“Buck Howard,” Rick heard over the receiver.

“Mr. Howard, this is Rick Larkin in San Francisco. I’m an investment consultant and am analyzing your company. Do you have a few minutes?”

“I’ll take a little time, ahhm always glad to talk to investors interested in our stock. How did you find out about us?”

“I keep seeing Nugget Petroleum in my databases. I’m looking for low-priced, undervalued stocks, and when I find them I tell investors about them; I do the work to help those stocks get momentum and gain value.”

“How do you do that?”

“It depends on the company, they’re all different. Usually I write a research report and send it to hedge funds, brokers, portfolio managers, investment bankers, analysts. I also send them over the Internet. Sometimes I’ll write columns for investment sites. I get companies to appear at analyst’s conferences, and do road shows. Whatever I can do to move the stock, I figure it out and get it done.”

“I could use some help. Damn stock’s selling at nine dollars a share. Should be thirty. Why don’t you call me Buck.”

“All right, Buck. The trouble is that investors don’t know about Nugget Petroleum, especially the bigger ones, and they they matter. That’s why the stock has no volume.” On Rick’s computer screen: NUP, bid 9.30, ask 9.42, volume, 4000.

“A lousy four thousand shares traded today,” Rick said. “But the fundamentals are good. Way I read it, Nugget has a cash flow of about five dollars a share, selling about two times cash flow. Oil companies sell at six to eight times cash flow. Nugget’ll earn about $2.50 next year, so it’s selling about four times earnings. Most oil companies are ten to twelve times earnings. Unless there’s something I don’t know—”

“No, we’re not hiding anything. I don’t know what you have in mind, but I don’t want to pay you to come in here and waste my time. You know anything about the oil bidness?”

“I do, and I’ve done oil patch deals, and they made people money. Remember Texas Resources? The oil company that was there in Houston? They were about the same size of Nugget when I took them on as clients.”

“I remember about them some.”

“I’ll send you a report I did on them,” Rick said, his voice racing. “I wrote it when the stock was at six, and sent it out, and called analysts and traders, everybody I knew on the Street. On huge volume, the stock went above nine. I set them up with Merrill and Chase. They became their bankers and made a market in the stock.”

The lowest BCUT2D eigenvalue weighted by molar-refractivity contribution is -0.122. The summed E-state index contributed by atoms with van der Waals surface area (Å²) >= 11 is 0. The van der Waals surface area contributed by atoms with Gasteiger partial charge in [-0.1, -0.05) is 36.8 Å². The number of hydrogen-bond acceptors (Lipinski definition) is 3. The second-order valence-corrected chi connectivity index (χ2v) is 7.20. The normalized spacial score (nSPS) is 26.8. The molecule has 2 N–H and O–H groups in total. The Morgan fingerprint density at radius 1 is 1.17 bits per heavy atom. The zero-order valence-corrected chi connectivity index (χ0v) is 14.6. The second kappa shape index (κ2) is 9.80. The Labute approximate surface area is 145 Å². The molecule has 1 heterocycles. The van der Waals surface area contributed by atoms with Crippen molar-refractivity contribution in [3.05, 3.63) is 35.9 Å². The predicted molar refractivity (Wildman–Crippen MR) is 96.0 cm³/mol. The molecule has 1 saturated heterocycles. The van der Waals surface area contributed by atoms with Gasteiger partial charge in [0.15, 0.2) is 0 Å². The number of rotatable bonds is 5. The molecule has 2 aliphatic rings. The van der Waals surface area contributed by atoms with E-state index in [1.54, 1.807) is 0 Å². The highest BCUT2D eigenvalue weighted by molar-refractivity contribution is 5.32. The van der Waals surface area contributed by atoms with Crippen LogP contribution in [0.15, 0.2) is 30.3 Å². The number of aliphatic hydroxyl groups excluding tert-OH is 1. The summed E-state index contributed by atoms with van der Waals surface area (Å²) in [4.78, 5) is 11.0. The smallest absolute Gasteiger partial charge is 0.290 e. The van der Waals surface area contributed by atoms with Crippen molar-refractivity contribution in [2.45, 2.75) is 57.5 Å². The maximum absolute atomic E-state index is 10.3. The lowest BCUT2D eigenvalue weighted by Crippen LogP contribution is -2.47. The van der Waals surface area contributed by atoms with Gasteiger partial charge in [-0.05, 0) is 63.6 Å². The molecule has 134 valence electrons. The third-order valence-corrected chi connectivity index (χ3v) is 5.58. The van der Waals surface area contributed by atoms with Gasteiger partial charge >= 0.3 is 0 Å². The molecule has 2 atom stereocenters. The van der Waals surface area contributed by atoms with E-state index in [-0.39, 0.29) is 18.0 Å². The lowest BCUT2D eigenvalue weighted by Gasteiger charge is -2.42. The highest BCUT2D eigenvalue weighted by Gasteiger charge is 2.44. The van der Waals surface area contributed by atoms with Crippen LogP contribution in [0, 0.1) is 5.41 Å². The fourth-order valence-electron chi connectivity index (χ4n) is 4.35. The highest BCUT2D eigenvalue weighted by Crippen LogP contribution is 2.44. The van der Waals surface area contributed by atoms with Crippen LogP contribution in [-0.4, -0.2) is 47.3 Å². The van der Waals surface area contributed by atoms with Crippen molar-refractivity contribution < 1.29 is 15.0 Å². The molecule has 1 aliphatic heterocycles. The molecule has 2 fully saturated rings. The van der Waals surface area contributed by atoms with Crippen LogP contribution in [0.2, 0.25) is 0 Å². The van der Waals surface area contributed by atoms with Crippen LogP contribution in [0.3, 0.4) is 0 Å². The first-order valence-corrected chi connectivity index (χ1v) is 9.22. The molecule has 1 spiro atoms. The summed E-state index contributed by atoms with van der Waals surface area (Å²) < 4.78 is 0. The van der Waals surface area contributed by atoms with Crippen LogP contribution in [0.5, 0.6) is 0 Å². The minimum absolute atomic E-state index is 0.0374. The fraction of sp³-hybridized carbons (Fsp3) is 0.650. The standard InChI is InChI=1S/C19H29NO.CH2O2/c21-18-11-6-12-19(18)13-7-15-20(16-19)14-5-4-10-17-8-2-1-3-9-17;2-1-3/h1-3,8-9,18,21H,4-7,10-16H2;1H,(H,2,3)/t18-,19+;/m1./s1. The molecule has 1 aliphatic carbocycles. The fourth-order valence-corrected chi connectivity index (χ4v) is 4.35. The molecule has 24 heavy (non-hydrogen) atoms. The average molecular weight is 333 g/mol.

“Didn’t Texas Resources sell out?”

“They sold to Chevron, for twenty-two dollars a share.”

“That was a good move. And . . . what did you say your name was?”

“Larkin. Rick Larkin.”

“So what’ve you been doing lately?”

“I haven’t really—I was travelling, and I took some time off.” How do I tell him I come to my office and stare at the phone? Rick thought. What did they call it after Anna died? Post-stress anxiety, brought on by her death. Make new friends, they said, travel, get a hobby, golf, fresh air, sunshine. Nothing worked. He wanted Anna to be there now, grin—no, I’m not mad at you, he’d say, but why did you die—

“Mr. Larkin. You still there?”

Come on, close this guy, Rick thought. “I’ve been looking at different things, trying to find something I’m excited about. I think Nugget’s it.”

“The timing is not quite right, what with our quarterly reports just about due.”


AUTHOR Q&A

About me

Wrote for the San Francisco Examiner, San Francisco Business Magazine, Delta Airlines SKY magazine, and contributor to the Emmy-award winning website Minyanville.com, and other media outlets. Fiction appeared in Raconteur Magazine; Short story "The Real Ida" published October 2017 by Hungry Chimera literary magazine. McGraw-Hill published three investment books and Financial Times Press published one, all internationally published and available at Amazon.com.

Q. Tell us about the cover and the inspiration for it.
A.
The view of the Golden Gate Bridge on the cover perfectly portrays the view I've seen for years driving up to and over the bridge. There is also a sense of menace in the city in the background.
Q. Which actor/actress would you like to see playing the lead character from this book?
A.
Brad Pitt would make a great Rick Larkin.